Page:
It’s unfortunate but true: the elderly population is targeted for financial abuse or exploitation. In fact, by some estimates, this type of targeted abuse results in billions of dollars in losses each year. If you have elderly parents, what signs should you watch for to determine their vulnerability? And what can you do to help protect your parents from being victimized?
You might not think that 70 1/2 represents any particular milestone. But when you do reach this age, you will have to make some decisions that affect an important aspect of your life — your retirement income.
Here’s the background: Once you turn 70 1/2, you will need to start taking withdrawals from your 401(k) or similar employer-sponsored retirement plan and from your traditional IRA (but not your Roth IRA).
Actually, you will need to begin these withdrawals — known as “required minimum distributions” — by April 1 of the following year and continue taking them by Dec. 31 each year after that.
Seven times is the charm for building some momentum on a measure that aims to give personal-use fisheries a priority over commercial and sport users. As it stands now, the three fisheries are all on equal footing in the eyes and actions of state managers.
The priority shift has been introduced during each of the last seven legislative sessions by (now) Senator Bill Stoltze (R-Chugiak), but has never made it past a first hearing — until now.
We’ve just about arrived at spring, the time when many people spruce up their homes, yards and other parts of their surroundings. This year, why not extend that practice a little further and give your financial and investment environment a good “spring cleaning”?
Here are a few suggestions for doing just that:
The Alaska Dept. of Fish and Game’s revamped online store is the go-to place for all fishing (and hunting) licenses, and it now offers two new features.
“Fishermen, both sport and commercial, can now print their licenses at home,” said Michelle Kaelke, Financing and Licensing Supervisor for the department. “They can purchase it online, immediately print it and go out fishing.”
“They can buy it before they go out to the fishing grounds, or if they’re traveling from Seattle or wherever, they can have everything ready for when they head up to Alaska,” she added.
The world of today is vastly different from the one that existed in, say, 1974. Innovations such as the Internet, smartphones, tablets, Facebook, Twitter and so on have made our lives more enjoyable, efficient and productive in many ways, and have vastly improved our access to the world’s knowledge. Yet when it comes to one important area of our lives — investing for the future — many of us may actually face more challenges today than we might have in the past.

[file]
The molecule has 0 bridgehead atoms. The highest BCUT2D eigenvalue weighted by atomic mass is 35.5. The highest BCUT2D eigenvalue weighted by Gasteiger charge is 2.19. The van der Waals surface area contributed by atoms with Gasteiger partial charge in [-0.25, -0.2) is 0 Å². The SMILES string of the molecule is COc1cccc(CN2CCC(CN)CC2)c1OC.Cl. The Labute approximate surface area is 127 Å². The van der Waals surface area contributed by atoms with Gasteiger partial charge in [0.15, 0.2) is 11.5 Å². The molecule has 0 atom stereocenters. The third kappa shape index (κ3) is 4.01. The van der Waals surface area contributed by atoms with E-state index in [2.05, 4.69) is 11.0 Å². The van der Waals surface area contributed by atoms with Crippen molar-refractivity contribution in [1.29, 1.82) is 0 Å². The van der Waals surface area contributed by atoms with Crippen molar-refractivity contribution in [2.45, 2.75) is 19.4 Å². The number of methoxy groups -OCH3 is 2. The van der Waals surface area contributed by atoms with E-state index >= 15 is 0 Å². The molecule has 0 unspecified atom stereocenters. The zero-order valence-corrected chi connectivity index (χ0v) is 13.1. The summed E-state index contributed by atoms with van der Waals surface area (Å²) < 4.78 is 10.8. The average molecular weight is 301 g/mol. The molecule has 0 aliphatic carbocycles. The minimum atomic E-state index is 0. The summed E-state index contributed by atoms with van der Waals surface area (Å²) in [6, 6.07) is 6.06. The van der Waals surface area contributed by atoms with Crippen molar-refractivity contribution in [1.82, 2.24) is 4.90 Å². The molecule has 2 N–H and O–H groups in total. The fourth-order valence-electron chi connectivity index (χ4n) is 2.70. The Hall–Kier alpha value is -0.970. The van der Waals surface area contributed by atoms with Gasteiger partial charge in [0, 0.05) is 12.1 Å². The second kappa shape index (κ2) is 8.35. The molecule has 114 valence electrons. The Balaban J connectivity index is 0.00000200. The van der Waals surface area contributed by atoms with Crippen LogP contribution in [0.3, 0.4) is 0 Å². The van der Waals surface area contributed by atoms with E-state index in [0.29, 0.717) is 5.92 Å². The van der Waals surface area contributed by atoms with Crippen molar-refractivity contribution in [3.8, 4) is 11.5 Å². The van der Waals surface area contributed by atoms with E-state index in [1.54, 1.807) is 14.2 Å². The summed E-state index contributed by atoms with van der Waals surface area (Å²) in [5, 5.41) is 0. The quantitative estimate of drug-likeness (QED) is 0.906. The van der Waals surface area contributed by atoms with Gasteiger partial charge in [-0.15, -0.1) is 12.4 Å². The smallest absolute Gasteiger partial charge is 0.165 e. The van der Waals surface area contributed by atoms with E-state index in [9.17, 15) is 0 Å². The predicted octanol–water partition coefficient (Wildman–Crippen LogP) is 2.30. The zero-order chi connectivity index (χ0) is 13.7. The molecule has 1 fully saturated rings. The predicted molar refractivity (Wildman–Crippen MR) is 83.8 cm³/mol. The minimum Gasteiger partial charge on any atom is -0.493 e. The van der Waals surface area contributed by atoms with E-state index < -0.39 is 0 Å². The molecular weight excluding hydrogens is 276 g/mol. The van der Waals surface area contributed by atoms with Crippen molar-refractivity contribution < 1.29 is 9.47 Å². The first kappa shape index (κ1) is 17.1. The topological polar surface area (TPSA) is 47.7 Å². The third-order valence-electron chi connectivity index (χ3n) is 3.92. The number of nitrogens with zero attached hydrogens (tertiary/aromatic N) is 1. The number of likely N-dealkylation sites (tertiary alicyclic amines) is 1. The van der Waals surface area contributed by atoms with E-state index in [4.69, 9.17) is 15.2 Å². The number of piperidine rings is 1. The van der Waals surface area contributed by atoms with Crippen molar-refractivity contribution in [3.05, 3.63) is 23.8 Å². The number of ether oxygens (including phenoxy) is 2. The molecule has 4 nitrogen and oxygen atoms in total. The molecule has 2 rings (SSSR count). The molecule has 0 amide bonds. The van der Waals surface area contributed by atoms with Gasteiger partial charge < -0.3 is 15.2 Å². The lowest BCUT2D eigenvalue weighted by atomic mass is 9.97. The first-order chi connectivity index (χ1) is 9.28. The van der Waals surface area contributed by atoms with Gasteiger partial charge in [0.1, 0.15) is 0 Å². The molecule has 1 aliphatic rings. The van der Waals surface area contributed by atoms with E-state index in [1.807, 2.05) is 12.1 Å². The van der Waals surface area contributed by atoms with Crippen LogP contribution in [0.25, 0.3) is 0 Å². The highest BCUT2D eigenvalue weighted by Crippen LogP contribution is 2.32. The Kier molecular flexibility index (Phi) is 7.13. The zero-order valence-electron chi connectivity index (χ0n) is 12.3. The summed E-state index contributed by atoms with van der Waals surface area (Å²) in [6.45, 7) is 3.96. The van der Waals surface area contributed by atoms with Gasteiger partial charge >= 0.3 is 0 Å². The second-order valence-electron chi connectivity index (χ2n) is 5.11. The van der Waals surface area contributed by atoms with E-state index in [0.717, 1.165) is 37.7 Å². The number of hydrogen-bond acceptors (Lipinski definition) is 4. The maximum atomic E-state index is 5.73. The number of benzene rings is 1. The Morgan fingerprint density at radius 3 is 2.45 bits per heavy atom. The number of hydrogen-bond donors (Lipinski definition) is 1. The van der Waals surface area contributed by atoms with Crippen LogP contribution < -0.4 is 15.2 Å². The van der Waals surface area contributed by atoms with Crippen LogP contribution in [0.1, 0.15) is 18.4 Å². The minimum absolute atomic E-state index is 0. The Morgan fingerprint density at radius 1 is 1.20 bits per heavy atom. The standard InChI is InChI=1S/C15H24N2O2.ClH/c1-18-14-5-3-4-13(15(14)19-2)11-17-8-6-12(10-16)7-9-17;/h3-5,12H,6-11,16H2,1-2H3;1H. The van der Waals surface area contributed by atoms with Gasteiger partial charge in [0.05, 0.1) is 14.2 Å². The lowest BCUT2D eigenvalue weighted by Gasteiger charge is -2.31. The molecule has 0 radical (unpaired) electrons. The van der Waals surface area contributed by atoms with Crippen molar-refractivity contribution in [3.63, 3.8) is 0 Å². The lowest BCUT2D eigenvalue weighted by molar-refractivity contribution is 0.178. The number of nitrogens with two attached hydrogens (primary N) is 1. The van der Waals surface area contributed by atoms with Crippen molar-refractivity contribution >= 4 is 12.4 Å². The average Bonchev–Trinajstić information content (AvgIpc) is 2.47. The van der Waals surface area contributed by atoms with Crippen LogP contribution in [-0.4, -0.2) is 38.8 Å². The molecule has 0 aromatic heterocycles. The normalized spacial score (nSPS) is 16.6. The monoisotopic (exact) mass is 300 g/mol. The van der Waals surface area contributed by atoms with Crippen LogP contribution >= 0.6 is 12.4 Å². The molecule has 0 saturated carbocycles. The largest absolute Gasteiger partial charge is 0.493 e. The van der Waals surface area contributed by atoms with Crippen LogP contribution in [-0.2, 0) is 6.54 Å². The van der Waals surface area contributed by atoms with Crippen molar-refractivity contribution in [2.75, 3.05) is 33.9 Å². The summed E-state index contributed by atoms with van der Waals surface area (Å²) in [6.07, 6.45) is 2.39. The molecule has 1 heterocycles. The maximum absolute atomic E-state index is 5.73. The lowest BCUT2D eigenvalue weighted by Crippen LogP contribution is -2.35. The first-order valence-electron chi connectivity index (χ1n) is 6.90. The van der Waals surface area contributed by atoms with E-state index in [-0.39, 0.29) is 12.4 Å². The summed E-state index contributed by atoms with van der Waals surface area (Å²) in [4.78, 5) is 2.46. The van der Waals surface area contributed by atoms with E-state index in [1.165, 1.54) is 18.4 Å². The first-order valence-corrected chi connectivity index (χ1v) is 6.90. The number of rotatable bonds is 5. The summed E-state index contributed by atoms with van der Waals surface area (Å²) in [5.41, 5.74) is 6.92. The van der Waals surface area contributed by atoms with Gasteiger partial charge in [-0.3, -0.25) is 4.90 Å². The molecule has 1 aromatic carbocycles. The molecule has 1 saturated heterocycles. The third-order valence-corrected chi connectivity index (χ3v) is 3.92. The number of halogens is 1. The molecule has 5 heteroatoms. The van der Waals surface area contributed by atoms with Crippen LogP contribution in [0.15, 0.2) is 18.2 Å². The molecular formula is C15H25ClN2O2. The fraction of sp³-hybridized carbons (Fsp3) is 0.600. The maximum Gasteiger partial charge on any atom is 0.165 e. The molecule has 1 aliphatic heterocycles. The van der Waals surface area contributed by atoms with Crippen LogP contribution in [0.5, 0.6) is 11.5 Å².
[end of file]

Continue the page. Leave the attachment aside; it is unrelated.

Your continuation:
A nearly $12 million cut in state funds is on tap for the Alaska Department of Fish and Game if state policymakers have their way. That was one early outcome of legislative house finance subcommittee meetings last week, as they wrapped up the first step in a budget process that will see cuts in agencies and programs almost across the board.
According to Juneau Resources Weekly, the ADF&G budget reductions cut across all divisions, with sport fishing facing the most personnel losses at 12 seasonal jobs. The Division of Habitat could lose $400,000; commercial fishing programs are set to lose five positions and an additional $2 million in general fund support.
If the Federal Reserve raises short-term interest rates this year — as many financial professionals predict — what will it mean to you?
As a consumer, you might experience the “ripple” effects if long-term interest rates eventually follow suit, affecting mortgages and other loans. But as an investor, you might quickly feel the impact of a move by the Fed — especially if you own bonds.
In fact, the value of your existing bonds might drop noticeably if interest rates were to rise. That’s because no one will give you full price for your lower-paying bonds when new bonds are being issued at a higher interest rate. So if you want to sell your bonds, you might have to take a loss on them.
Right after the yearly halibut catch limits are announced each January, brokers are usually busy with buying, selling and transferring shares of the catch. But it’s been slow going so far, even with slight harvest increases in almost all Alaska fishing areas for the first time in nearly a decade. The buyers are there – it’s the sellers that are scarce.
“There’s less of a rush this year, but there are less quota shares available,” said Olivia Olsen at Alaskan Quota and Permits at Petersburg. “We’ve had some good sales in Southeast (2C), and we’re seeing very strong interest for halibut quota pretty much across the board. But shares for both halibut and sablefish are practically non-existent in the Central Gulf. I think the increases in both areas and the higher prices might bring out some more sellers, and of course, the buyers are sitting there waiting.”
On March 8, we observe International Women’s Day. On this occasion, thousands of events across the world will honor the cultural, political and social achievements of women. Of course, in many countries, women still face significant economic challenges. And even here in the United States, women encounter more obstacles than men in the pursuit of […]